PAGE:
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The Shadow of Christ in the Law of Moses Paperback – March 1, 1995
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Top Customer Reviews
The second half of the book deal with modern society. That is, how does the Law of Moses affect us today? How should it affect our 21st century laws? He also includes a critique of modern prisons (which he rightly sees as complete failures), a critique of theonomy and a lengthy discussion of what Jesus meant with he said he came to fulfill the law.
This book is good but not great. If you are looking for an easy introduction this is a good place to start.
Poythress gives us biblical guidelines in both the social sciences (in past works), and now in its application to public policy. Although he is professor of New Testament Interpretation at Westminster Theological Seminary, he develops most of his biblical public policy guidelines from the Old Testament. The assumption is that the Old Testament is relevant to contemporary civil law. Poythress discusses the role of the state and the individual, the restructuring of our present prison system, false worship, and holy war. He spends a great deal of time outlining the biblical sanctions against specific crimes like theft, adultery, premarital sex, murder, bodily injury, verbal crimes, and even disobedience to parents.
Many will find great difficulty with Poythress' thesis that all the world is under God's law. Poythress doesn't spiritualize away the law. Neither does he lift it out of the Old Testament and ancient cultural context. But rather than searching for balance, he applies the truth of the law for today. In his treatment, there is something for everyone to agree and disagree with. This isn't to say that Poythress talks out of both sides of his mouth. It is just that there are so many issues.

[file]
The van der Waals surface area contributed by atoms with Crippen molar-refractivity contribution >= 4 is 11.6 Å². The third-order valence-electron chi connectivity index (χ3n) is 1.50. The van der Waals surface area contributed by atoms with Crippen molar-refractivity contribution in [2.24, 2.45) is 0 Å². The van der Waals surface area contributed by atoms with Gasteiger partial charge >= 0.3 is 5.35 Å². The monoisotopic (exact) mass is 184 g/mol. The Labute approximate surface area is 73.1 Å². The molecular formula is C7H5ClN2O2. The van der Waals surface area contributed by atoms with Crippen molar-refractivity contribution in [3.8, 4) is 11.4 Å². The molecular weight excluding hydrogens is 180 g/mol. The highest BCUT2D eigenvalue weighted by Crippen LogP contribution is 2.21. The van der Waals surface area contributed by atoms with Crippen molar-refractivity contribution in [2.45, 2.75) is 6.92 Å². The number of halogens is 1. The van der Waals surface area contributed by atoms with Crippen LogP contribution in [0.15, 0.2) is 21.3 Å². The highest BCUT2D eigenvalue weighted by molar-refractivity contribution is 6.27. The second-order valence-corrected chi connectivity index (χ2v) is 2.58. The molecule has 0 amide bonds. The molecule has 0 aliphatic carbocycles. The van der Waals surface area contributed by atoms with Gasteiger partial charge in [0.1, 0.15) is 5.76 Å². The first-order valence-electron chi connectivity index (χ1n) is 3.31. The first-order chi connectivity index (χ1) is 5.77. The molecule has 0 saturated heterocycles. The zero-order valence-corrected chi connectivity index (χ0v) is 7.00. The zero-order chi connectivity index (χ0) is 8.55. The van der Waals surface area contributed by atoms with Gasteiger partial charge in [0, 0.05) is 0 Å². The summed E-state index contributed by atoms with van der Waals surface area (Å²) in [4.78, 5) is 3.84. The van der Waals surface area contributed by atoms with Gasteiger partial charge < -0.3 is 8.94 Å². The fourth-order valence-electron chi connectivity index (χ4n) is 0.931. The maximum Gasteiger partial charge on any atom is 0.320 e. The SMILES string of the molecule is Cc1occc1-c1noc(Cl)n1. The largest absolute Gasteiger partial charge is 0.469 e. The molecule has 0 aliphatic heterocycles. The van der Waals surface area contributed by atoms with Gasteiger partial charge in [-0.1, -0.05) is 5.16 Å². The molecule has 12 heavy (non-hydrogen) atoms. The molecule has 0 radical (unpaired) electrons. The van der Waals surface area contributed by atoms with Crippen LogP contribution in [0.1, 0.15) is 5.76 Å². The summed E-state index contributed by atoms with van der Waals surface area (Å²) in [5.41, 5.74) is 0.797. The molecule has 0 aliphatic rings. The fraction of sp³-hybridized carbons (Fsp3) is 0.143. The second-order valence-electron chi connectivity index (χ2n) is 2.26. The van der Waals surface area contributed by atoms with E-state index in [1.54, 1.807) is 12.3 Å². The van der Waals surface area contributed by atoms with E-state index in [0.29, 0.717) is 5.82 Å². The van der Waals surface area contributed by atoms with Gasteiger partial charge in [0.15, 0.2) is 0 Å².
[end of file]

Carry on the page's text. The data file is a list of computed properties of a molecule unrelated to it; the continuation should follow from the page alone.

From my point of view, Poythress would do well to go back to first base and decide on his hermeneutics. They are fuzzy throughout his applications. He applies some penalties directly to contemporary society, advocating for legal reform and, without adequate justification, he pleads ignorance about application of others. For example, biblical punishments for theft, murder, manslaughter, and even the incorrigibility of teenagers are applied directly to today. Yet he advocates either cultural relativity or believes that modern society should take precedent in the applications of biblical laws on polygamy, prostitution, adultery, and other sexual sins. In other words, without biblical rationale, and sometimes without any rationale, Poythress doesn't want to legalize polygamy or prostitution in modern society, though the Scriptures do, and in the former case sometimes even encourage the practice for specific situations. His assumption appears to be that if he can't explain why God made the law in the first place, or didn't make a law, then it must not apply to today. In this, Poythress either demonstrates his own bias for modern culture, or advocates cultural relativity.
Despite these drawbacks, this book is a must reading for those who are trying to apply the Scriptures to questions of public policy, and especially family public policy. Poythress' answers will not only surprise and offend you, they will provoke you to higher critical thought.